The Calgary lawyer, who spent nearly a decade as Alberta’s deputy minister of justice in the 1990s, noted no one from government ever contacted him to seek clarity on the matter before beginning the lawsuit two years ago.

Now that it’s over, he wants an apology.

In last week’s press release, Energy Minister Marg McCuaig-Boyd said the government initiated the lawsuit to protect Albertans, and that many parties, including Enmax, “were regrettably caught up in our action against the past government.”

That’s not good enough, said McCrank, noting he and other civil servants such as former Energy and Utilities Board counsel Bob Heggie were “dragged through the mud.”

“I remember the day that this action was launched … my wife was at a meeting and some people that don’t know us very well came up and said, ‘Well, I see your husband has been alleged to have stolen money from the public.’ That’s the way they put it.

“Now that’s never been cleared up … There is no truth to it. But that fact remains the allegation (is) hanging in the wind out there.”

Heggie, now the CEO of the Alberta Utilities Commission, said the entire case has been stressful.

“It’s a very difficult thing to be involved in litigation where you are really trying to defend your reputation,” he said.

McCuaig-Boyd was not available for an interview this week, but the government hasn’t backed down from its original assertion.

Premier Rachel Notley told the legislature Wednesday the province took the matter to court because “we were concerned about a clause that the previous government had negotiated inappropriately, we would suggest, behind closed doors, with representatives from Enron at the time, that hurt consumers.”

Friends and colleagues of McCrank said the former civil servant deserves better.

University of Alberta School of Business dean Joseph Doucet has known McCrank and Heggie for years and said the men have “an unwavering sense of ethics, professionalism and public service.”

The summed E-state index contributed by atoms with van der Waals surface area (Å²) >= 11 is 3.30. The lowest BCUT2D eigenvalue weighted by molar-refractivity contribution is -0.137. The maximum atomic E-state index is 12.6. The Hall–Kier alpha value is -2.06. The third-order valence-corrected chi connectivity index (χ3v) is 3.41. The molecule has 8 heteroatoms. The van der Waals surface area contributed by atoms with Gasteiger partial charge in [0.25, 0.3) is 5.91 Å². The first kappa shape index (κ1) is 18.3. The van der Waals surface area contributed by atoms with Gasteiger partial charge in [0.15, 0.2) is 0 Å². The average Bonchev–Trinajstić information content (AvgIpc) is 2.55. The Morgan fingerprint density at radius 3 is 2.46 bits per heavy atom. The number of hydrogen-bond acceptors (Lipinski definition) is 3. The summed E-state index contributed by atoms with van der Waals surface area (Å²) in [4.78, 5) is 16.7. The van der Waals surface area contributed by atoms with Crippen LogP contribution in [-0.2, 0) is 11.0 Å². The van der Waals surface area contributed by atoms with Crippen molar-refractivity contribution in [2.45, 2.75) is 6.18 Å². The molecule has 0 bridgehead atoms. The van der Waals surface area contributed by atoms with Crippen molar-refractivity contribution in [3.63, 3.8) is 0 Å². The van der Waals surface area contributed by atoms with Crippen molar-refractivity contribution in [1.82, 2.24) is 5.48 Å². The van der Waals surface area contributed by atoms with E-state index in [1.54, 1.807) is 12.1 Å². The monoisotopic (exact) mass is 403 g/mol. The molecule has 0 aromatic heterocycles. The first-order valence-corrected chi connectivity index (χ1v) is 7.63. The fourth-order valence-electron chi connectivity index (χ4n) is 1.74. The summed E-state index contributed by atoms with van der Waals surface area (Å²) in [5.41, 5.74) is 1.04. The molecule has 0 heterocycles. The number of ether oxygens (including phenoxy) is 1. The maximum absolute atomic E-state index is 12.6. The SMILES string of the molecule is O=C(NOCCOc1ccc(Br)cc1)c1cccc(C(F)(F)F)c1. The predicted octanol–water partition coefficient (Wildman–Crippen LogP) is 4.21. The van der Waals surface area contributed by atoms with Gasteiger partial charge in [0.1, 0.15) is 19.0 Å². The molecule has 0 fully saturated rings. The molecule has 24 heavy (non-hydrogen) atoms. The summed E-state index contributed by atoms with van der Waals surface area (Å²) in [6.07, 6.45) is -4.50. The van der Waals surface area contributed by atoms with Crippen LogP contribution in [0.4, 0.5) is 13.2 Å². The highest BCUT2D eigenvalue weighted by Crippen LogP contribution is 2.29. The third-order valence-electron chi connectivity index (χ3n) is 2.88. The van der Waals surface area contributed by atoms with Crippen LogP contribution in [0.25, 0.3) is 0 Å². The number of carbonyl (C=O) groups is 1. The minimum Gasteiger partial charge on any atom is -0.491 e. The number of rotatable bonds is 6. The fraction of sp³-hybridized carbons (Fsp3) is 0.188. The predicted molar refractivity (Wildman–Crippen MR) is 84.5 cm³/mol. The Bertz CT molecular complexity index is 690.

The allegations deeply hurt McCrank and the government owes him, and other public servants, an apology for throwing them “under the bus,” Doucet said.

“When you are in a position such as he was, as the chair of the (energy) board, you expect to make some people unhappy,” he added.

“You don’t expect your integrity to be questioned, and if your integrity is questioned you expect to have an ability to defend yourself — and receive an apology… if those allegations or suggestions are baseless.”

The government’s attempt to stem the estimated $2 billion in losses by launching the lawsuit is now over.

Alberta Energy Department officials say they recouped $186 million “in value returned to Albertans” through various settlements with the PPA holders.

The province spent $550,000 on related legal fees.

But electricity industry insiders note that for 18 months, the lawsuit tied the hands of the Balancing Pool to terminate the PPAs and stop the financial hemorrhaging, with one pegging the losses approaching $1 billion.

The Balancing Pool is currently consulting industry on its plans to terminate the money-losing Battle River PPA, a move it says will save the agency — and consumers — up to $122 million.

Yet, it could have been more.

Back in February 2017, internal Balancing Pool documents show it could have saved $221 million at the time by taking action, meaning the delay in terminating just one of six PPAs cost consumers about $100 million.

“The lawsuit just exacerbated the losses incurred by the Balancing Pool,” said Gary Reynolds, former head of the agency, in an email.

“I have no idea what the government’s intent was with the lawsuit, however, it’s clear now that their position on the so-called Enron (clause) totally failed.”

As part of last week’s settlement, Enmax agreed to transfer about $5 million worth of carbon offset credits to the Balancing Pool.

In its fourth-quarter financial report issued Thursday, the Calgary utility said it received a $5-million payment from the provincial agency in the settlement, suggesting the government didn’t recover anything in the case.

Alberta Party MLA Greg Clark said it’s obvious the “mythical Enron clause” wasn’t unusual and the NDP government squandered public money with the lawsuit.

“A billion dollars out the door for an ideological public relations exercise is just outrageous,” he said.

In a statement, McCuaig-Boyd’s press secretary Mike McKinnon said Friday the government will “make no apologies for standing up for regular Albertans against backroom deals and regulatory loopholes negotiated by the Conservatives. The agreements we’ve struck are fair.”

Today, McCrank is contemplating his next steps.

At 74, the semi-retired lawyer isn’t eager to start a defamation suit but wants his name cleared.

“I never had any politics in my bones, so for them to take a public servant on — who was non-political, who provided what I think is reasonable service for 34 years — in this fashion, I think is very unfair,” he said.

“It’s a signal to other public servants that you better watch your back because these guys might turn on you in a New York second.”

Chris Varcoe is a Calgary Herald columnist.